Learning to See: From Auto-Editing to Active Decisions
In the last post I spoke about compositional signposts. I want to follow up on that, and dive right in to the second demo that Joseph did. As you can see from the reference photo below, the location was very busy- lots of docks and overlapping boats. Difficult interlocking shapes to paint. Still, he seemed to like the boat with the green fabric, and chose it for his subject. He walked closer and leaned in, checking things over and getting a sense of the details. Then we set up shop back in the shade, which is where the photo was taken.
Since the boat was to be the subject, he opened up the foreground. Perhaps the location looked more like it does in the painting, when he walked up closer to it. Perhaps not. Either way, he wanted your eyes to move to the main subject, so he changed things to fit the needs of the composition. He kept a number of the boats in the background, including the dock they were tied to, but not the connective one on the right. The goal, I’m presuming, was to simplify the background while still creating depth and a sense of setting. Remember- competition with the main subject isn't the goal of the background. Of course, he removed the fellow sitting in front- who was there for only a short time anyways. He then added the people on the boats (who weren’t there at the time), to develop the story.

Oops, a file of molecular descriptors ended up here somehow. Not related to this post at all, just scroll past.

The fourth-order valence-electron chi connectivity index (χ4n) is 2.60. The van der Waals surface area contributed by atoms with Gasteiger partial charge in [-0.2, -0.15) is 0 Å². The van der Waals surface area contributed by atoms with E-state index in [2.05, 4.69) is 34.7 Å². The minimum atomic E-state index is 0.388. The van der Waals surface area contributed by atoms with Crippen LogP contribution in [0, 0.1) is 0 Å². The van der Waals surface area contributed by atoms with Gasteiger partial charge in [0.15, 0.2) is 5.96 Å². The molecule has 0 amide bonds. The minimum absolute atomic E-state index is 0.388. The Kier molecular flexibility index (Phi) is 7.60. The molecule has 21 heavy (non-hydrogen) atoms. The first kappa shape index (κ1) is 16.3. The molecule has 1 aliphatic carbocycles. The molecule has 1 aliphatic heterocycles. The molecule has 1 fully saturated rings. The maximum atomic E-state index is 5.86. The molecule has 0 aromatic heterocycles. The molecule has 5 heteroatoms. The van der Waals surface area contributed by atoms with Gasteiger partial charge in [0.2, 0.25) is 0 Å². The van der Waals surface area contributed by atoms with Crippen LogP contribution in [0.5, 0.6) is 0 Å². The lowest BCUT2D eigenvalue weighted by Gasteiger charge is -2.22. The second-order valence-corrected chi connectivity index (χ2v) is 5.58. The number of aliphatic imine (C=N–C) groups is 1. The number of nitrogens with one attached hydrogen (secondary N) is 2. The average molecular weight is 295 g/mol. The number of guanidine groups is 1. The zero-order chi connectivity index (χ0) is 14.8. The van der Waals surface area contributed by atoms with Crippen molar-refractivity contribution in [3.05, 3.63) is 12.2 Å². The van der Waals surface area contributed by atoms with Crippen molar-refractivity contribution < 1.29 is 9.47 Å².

I have to admit, at first the changes Joseph was making were so large, I almost wondered why we were painting the subject. Why not paint with more fidelity to what was in front of him, so it reflected more of what was there? We had an interesting experience, however, the next day, when we did a painting of the Yacht Club, that gave me food for thought.
We were looking at a jumble of details, assessing what to include and what to exclude, when Joseph suggested we tell our brains to find a color. "Turn on red," he said, or some such thing, and I’ll be damned if I didn’t suddenly see red peppered around here and there. "Now turn on yellow" came next. I defocused my eyes and let myself see yellow, and again, yellow appeared here and there where I hadn’t noticed it before. Not only was this a useful compositional tool, as we looked for bits of color to grab on to, but it was also a mini-revelation in terms of perception.
What became very clear to me from the exercise is that it is not our eyes that are seeing, but our minds. We are "auto-editing" things all the time, but are unaware of the fact that we’re doing it. Even when we think we are just painting "what’s in front of us", we're not. We’re painting what is getting unconsciously filtered through our brains. The painting isn’t a reflection of reality- it’s a reflection of you.
This thought was rather liberating when thinking about my own painting subjects, and how chained I’ve sometimes felt to the details in front of me. Recognizing the amount of mental auto-editing that was occurring all the time helped me feel freer to do as I saw fit when building my compositions. The real goal, as I see it, is to develop the ability to better see what you are seeing, to gather all the information available to you, and then to listen to yourself, and hear what you have to say about it. Then we won’t be on autopilot, but instead will be more actively choosing what we want to create.